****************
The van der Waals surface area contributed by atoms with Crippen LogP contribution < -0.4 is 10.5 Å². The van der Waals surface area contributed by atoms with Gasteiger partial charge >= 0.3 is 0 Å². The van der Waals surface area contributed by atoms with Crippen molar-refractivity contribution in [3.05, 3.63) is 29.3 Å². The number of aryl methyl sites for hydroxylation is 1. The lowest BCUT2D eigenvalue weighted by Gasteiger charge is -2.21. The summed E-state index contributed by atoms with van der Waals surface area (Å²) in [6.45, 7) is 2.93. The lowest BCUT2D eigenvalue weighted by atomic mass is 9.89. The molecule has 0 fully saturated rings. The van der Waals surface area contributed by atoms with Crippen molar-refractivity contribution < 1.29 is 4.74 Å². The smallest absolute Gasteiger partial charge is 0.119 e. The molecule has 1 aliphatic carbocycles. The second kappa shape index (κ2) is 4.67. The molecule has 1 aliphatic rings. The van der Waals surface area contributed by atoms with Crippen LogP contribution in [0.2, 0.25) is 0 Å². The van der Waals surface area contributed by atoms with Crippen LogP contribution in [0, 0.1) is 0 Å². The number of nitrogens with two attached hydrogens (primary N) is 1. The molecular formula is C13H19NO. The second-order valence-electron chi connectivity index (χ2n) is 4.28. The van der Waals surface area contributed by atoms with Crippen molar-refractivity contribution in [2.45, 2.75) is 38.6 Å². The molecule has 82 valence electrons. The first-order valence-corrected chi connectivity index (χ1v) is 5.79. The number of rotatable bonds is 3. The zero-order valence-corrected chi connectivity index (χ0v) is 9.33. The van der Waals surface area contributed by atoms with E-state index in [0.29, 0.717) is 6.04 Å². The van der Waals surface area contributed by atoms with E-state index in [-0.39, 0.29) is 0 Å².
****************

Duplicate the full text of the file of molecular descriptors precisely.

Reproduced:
The van der Waals surface area contributed by atoms with Crippen LogP contribution < -0.4 is 10.5 Å². The van der Waals surface area contributed by atoms with Gasteiger partial charge >= 0.3 is 0 Å². The van der Waals surface area contributed by atoms with Crippen molar-refractivity contribution in [3.05, 3.63) is 29.3 Å². The number of aryl methyl sites for hydroxylation is 1. The lowest BCUT2D eigenvalue weighted by Gasteiger charge is -2.21. The summed E-state index contributed by atoms with van der Waals surface area (Å²) in [6.45, 7) is 2.93. The lowest BCUT2D eigenvalue weighted by atomic mass is 9.89. The molecule has 0 fully saturated rings. The van der Waals surface area contributed by atoms with Crippen molar-refractivity contribution < 1.29 is 4.74 Å². The smallest absolute Gasteiger partial charge is 0.119 e. The molecule has 1 aliphatic carbocycles. The second kappa shape index (κ2) is 4.67. The molecule has 1 aliphatic rings. The van der Waals surface area contributed by atoms with Crippen LogP contribution in [0.2, 0.25) is 0 Å². The van der Waals surface area contributed by atoms with Crippen LogP contribution in [0, 0.1) is 0 Å². The number of nitrogens with two attached hydrogens (primary N) is 1. The molecular formula is C13H19NO. The second-order valence-electron chi connectivity index (χ2n) is 4.28. The van der Waals surface area contributed by atoms with Crippen molar-refractivity contribution in [2.45, 2.75) is 38.6 Å². The molecule has 82 valence electrons. The first-order valence-corrected chi connectivity index (χ1v) is 5.79. The number of rotatable bonds is 3. The zero-order valence-corrected chi connectivity index (χ0v) is 9.33. The van der Waals surface area contributed by atoms with E-state index in [0.29, 0.717) is 6.04 Å². The van der Waals surface area contributed by atoms with E-state index in [-0.39, 0.29) is 0 Å².